About Us

Akụkọ Anyị (Our Story)

Our company was started back in 2015 on July 4th in Chicago, IL. We realized how easy it was to find apparel that celebrated America and it’s independence and decided to do the same for other countries. Initially, we focused exclusively on African and Caribbean countries because we felt that those countries were often neglected despite having culture that is well-worth celebrating. Since then, we’ve come to include an array of collections representing countries in Asia, Europe, Oceania, North and South America. Our hope is to promote solidarity by featuring country garbs representative of the entire globe.


Unuheritage is a blend of the Igbo language, which is mostly spoken in Nigeria, and English. In Igbo, the term 'Unu' translates to 'your' or 'you all's' in English therefore the name of the brand translates to Your Heritage. As far as the pronunciation, we'd be a billion dollar company if we got paid for every time our name was mispronounced. Unuheritage is pronounced oo·noo·heh·ruh·tuhj


Unuheritage is a cultural focused apparel brand that helps individuals showcase their distinctive cultural backgrounds. Some of our biggest collections include the Black Girl Magic design we created to celebrate all women of African descent. Another one is our Homegrown Organic collection that’s tailored to appreciate natural body women of all shades, shapes, and sizes. We have products that highlight countries like Antigua & Barbuda, Senegal, Cuba, Jamaica, Belize and many more. From day one we’ve used our platform to help combat the social issues we endure as a society. We use the proceeds from our Make Flint’s Water Safe Again collection to help fund water drives in Flint, Michigan. One of our most popular collections, Ball Is Therapy, highlights the important role that basketball plays in mental health awareness. And lastly, we’ve just introduced our Cannabis Is Therapy collection to help fight the stigma behind cannabis and celebrate the mental and physical health benefits of it. Our goal is to provide a premium apparel brand that instills confidence in people and encourages change in our society.


Portrait of Donovan Onwuanaibe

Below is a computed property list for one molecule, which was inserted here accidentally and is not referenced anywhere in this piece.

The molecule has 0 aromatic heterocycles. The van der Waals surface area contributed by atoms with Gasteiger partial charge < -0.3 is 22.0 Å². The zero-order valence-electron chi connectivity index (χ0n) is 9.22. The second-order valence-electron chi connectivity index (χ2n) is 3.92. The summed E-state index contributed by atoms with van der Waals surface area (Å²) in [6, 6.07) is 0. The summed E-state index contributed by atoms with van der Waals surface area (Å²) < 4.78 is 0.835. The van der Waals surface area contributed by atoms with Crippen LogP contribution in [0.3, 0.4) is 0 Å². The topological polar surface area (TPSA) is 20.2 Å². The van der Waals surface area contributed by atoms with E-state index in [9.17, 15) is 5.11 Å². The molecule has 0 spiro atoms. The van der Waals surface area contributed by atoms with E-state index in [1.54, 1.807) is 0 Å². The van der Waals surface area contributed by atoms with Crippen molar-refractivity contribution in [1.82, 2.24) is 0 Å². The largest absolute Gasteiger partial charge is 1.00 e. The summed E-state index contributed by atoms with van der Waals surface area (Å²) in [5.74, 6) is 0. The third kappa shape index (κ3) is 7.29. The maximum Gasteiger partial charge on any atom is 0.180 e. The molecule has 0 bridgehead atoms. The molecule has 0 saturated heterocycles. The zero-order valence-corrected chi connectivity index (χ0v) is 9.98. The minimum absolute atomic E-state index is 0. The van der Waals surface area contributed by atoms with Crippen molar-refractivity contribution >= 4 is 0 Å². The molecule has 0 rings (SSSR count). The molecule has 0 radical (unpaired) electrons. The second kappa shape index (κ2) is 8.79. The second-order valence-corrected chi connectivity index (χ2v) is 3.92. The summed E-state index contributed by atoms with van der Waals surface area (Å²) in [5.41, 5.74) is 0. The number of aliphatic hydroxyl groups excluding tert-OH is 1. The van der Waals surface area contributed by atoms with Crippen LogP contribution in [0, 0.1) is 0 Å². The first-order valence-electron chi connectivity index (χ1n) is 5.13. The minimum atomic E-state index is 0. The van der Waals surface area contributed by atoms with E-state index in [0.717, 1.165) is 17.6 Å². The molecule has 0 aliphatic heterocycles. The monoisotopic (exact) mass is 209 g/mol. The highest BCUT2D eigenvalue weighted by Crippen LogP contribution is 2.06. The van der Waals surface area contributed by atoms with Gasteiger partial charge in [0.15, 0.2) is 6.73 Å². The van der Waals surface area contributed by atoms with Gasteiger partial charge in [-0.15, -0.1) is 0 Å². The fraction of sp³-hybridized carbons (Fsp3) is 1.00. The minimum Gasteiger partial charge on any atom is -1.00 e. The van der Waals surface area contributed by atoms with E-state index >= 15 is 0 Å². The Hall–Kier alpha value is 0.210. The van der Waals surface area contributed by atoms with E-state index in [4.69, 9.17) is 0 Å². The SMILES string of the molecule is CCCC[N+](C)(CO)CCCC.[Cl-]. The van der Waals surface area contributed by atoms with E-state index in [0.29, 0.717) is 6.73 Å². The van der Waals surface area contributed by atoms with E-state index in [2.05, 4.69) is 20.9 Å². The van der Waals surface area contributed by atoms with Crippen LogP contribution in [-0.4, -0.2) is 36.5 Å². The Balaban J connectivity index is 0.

Unheritage is owned by Dcvisualspro, which is a design and branding agency owned by Nigerian-Haitian American Donovan Onwuanaibe.

Donovan Onwuanaibe was born and raised in the city of Chicago, IL. As a teen he learned how to customize t-shirts from spending time with his uncle after school. As his passion for fashion & apparel grew, he began to take Graphic Design classes while in high school, which propelled him into one of the top liberal arts schools in the country; Columbia College Chicago. There he majored in Graphic Design with a Biology minor. After his first two semesters, he felt that he wanted to learn more skills outside of his major so that he could become a well rounded designer. He self taught himself photography, videography, and web development. During his time at Columbia he'd also learned more about himself. He took 3 courses of African history taught by Dr. Robert Hanserd that encouraged him to trace his ancestry back to Nigeria, Benin, Mali, and Ghana. He had already spent his first 3 semesters learning the Igbo language from his brother and business partner, Morris Onwuatuegwu. So, after taking an ancestry test years later to confirm his prior research, he claimed his Igbo-Nigerian heritage as well as his Haitian ancestry, which he assumed via his Benin roots. After graduating with his Bachelors he landed a position at the University of Wisconsin Madison as a Multi-Media specialist. After spending 9 months there he then moved to Full Compass where he worked as a front end web developer for a year. From there, He was hired as a front end web developer for Mattel and was deployed at the American Girl’s headquarters in Middleton, WI. At this time Unuheritage had been up and running for 8 months and as his role at American Girl grew, his business grew as well. He left AG after 8 months and shifted his focus towards growing both Dcvisualspro and Unuheritage.